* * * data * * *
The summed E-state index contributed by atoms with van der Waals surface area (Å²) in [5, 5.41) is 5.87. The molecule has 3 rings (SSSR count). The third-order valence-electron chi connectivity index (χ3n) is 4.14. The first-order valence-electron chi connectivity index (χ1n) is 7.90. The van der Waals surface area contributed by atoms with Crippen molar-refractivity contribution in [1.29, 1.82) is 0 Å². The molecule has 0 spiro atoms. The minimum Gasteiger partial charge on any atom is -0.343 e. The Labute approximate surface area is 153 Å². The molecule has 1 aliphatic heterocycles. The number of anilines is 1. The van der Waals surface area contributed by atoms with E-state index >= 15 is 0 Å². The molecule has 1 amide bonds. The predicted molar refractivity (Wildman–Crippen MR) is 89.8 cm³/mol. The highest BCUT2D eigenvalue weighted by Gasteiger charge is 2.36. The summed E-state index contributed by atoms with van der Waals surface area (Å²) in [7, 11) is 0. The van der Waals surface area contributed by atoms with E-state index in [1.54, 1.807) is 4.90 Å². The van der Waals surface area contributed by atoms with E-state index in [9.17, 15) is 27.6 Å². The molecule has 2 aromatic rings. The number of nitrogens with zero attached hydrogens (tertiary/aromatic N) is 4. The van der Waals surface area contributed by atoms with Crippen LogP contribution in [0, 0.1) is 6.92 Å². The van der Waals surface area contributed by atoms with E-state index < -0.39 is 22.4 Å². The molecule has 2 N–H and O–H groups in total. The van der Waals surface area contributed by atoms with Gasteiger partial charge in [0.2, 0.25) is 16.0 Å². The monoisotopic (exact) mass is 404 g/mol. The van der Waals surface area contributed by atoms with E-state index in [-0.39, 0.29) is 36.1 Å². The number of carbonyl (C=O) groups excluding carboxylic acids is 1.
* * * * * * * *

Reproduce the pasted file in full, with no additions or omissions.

The summed E-state index contributed by atoms with van der Waals surface area (Å²) in [5, 5.41) is 5.87. The molecule has 3 rings (SSSR count). The third-order valence-electron chi connectivity index (χ3n) is 4.14. The first-order valence-electron chi connectivity index (χ1n) is 7.90. The van der Waals surface area contributed by atoms with Crippen molar-refractivity contribution in [1.29, 1.82) is 0 Å². The molecule has 0 spiro atoms. The minimum Gasteiger partial charge on any atom is -0.343 e. The Labute approximate surface area is 153 Å². The molecule has 1 aliphatic heterocycles. The number of anilines is 1. The van der Waals surface area contributed by atoms with E-state index >= 15 is 0 Å². The molecule has 1 amide bonds. The predicted molar refractivity (Wildman–Crippen MR) is 89.8 cm³/mol. The highest BCUT2D eigenvalue weighted by Gasteiger charge is 2.36. The summed E-state index contributed by atoms with van der Waals surface area (Å²) in [7, 11) is 0. The van der Waals surface area contributed by atoms with E-state index in [1.54, 1.807) is 4.90 Å². The van der Waals surface area contributed by atoms with E-state index in [9.17, 15) is 27.6 Å². The molecule has 2 aromatic rings. The number of nitrogens with zero attached hydrogens (tertiary/aromatic N) is 4. The van der Waals surface area contributed by atoms with Crippen LogP contribution in [0, 0.1) is 6.92 Å². The van der Waals surface area contributed by atoms with E-state index < -0.39 is 22.4 Å². The molecule has 2 N–H and O–H groups in total. The van der Waals surface area contributed by atoms with Gasteiger partial charge in [0.2, 0.25) is 16.0 Å². The monoisotopic (exact) mass is 404 g/mol. The van der Waals surface area contributed by atoms with E-state index in [-0.39, 0.29) is 36.1 Å². The number of carbonyl (C=O) groups excluding carboxylic acids is 1.